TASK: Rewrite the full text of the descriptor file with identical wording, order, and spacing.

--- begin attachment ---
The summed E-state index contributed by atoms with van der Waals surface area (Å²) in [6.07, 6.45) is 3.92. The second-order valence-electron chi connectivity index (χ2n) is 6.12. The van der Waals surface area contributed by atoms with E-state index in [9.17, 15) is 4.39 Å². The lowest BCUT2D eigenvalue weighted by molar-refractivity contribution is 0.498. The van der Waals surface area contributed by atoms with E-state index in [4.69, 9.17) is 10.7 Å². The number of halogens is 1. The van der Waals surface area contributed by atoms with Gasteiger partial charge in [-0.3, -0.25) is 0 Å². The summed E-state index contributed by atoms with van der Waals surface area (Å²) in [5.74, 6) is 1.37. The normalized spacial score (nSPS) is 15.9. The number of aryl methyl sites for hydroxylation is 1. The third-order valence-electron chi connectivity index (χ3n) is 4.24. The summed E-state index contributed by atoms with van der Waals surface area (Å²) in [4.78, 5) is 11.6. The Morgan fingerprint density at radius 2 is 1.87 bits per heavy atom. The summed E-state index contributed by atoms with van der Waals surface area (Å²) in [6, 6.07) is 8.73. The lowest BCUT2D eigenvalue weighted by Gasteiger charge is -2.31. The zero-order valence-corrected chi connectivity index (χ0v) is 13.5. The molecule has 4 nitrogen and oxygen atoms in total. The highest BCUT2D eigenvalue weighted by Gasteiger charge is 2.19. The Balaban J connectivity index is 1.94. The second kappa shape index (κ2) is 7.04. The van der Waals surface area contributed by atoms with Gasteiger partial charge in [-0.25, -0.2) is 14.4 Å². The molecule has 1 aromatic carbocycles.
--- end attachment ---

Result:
The summed E-state index contributed by atoms with van der Waals surface area (Å²) in [6.07, 6.45) is 3.92. The second-order valence-electron chi connectivity index (χ2n) is 6.12. The van der Waals surface area contributed by atoms with E-state index in [9.17, 15) is 4.39 Å². The lowest BCUT2D eigenvalue weighted by molar-refractivity contribution is 0.498. The van der Waals surface area contributed by atoms with E-state index in [4.69, 9.17) is 10.7 Å². The number of halogens is 1. The van der Waals surface area contributed by atoms with Gasteiger partial charge in [-0.3, -0.25) is 0 Å². The summed E-state index contributed by atoms with van der Waals surface area (Å²) in [5.74, 6) is 1.37. The normalized spacial score (nSPS) is 15.9. The number of aryl methyl sites for hydroxylation is 1. The third-order valence-electron chi connectivity index (χ3n) is 4.24. The summed E-state index contributed by atoms with van der Waals surface area (Å²) in [4.78, 5) is 11.6. The Morgan fingerprint density at radius 2 is 1.87 bits per heavy atom. The summed E-state index contributed by atoms with van der Waals surface area (Å²) in [6, 6.07) is 8.73. The lowest BCUT2D eigenvalue weighted by Gasteiger charge is -2.31. The zero-order valence-corrected chi connectivity index (χ0v) is 13.5. The molecule has 4 nitrogen and oxygen atoms in total. The highest BCUT2D eigenvalue weighted by Gasteiger charge is 2.19. The Balaban J connectivity index is 1.94. The second kappa shape index (κ2) is 7.04. The van der Waals surface area contributed by atoms with Gasteiger partial charge in [-0.25, -0.2) is 14.4 Å². The molecule has 1 aromatic carbocycles.